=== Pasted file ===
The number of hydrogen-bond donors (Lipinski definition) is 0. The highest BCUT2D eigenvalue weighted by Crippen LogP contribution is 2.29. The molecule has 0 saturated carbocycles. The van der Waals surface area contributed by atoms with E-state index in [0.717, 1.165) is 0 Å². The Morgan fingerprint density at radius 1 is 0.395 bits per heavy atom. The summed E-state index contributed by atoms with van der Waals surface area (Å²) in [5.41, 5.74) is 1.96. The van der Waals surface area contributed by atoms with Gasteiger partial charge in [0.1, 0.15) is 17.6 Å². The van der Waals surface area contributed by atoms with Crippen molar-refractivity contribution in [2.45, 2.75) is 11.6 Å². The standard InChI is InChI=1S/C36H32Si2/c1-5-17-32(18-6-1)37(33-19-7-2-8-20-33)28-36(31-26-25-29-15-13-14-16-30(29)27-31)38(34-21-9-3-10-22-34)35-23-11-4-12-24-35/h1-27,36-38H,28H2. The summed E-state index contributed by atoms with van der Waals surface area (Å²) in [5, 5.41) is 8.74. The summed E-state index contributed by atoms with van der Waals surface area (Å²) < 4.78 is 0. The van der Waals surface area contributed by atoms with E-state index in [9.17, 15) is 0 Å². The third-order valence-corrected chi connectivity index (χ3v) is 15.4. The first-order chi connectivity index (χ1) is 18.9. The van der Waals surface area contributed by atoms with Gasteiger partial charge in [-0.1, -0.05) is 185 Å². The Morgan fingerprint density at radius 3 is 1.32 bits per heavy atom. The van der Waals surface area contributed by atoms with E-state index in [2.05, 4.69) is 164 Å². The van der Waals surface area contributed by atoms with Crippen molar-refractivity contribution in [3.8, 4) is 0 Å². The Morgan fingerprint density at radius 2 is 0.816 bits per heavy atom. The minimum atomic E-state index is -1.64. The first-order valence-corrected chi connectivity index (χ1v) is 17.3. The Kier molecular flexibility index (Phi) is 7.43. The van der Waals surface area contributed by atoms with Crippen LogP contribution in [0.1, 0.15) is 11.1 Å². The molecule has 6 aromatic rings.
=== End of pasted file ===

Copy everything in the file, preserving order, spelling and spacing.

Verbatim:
The number of hydrogen-bond donors (Lipinski definition) is 0. The highest BCUT2D eigenvalue weighted by Crippen LogP contribution is 2.29. The molecule has 0 saturated carbocycles. The van der Waals surface area contributed by atoms with E-state index in [0.717, 1.165) is 0 Å². The Morgan fingerprint density at radius 1 is 0.395 bits per heavy atom. The summed E-state index contributed by atoms with van der Waals surface area (Å²) in [5.41, 5.74) is 1.96. The van der Waals surface area contributed by atoms with Gasteiger partial charge in [0.1, 0.15) is 17.6 Å². The van der Waals surface area contributed by atoms with Crippen molar-refractivity contribution in [2.45, 2.75) is 11.6 Å². The standard InChI is InChI=1S/C36H32Si2/c1-5-17-32(18-6-1)37(33-19-7-2-8-20-33)28-36(31-26-25-29-15-13-14-16-30(29)27-31)38(34-21-9-3-10-22-34)35-23-11-4-12-24-35/h1-27,36-38H,28H2. The summed E-state index contributed by atoms with van der Waals surface area (Å²) in [5, 5.41) is 8.74. The summed E-state index contributed by atoms with van der Waals surface area (Å²) < 4.78 is 0. The van der Waals surface area contributed by atoms with E-state index in [9.17, 15) is 0 Å². The third-order valence-corrected chi connectivity index (χ3v) is 15.4. The first-order chi connectivity index (χ1) is 18.9. The van der Waals surface area contributed by atoms with Gasteiger partial charge in [-0.1, -0.05) is 185 Å². The Morgan fingerprint density at radius 3 is 1.32 bits per heavy atom. The van der Waals surface area contributed by atoms with E-state index in [2.05, 4.69) is 164 Å². The van der Waals surface area contributed by atoms with Crippen molar-refractivity contribution in [3.8, 4) is 0 Å². The Morgan fingerprint density at radius 2 is 0.816 bits per heavy atom. The minimum atomic E-state index is -1.64. The first-order valence-corrected chi connectivity index (χ1v) is 17.3. The Kier molecular flexibility index (Phi) is 7.43. The van der Waals surface area contributed by atoms with Crippen LogP contribution in [0.1, 0.15) is 11.1 Å². The molecule has 6 aromatic rings.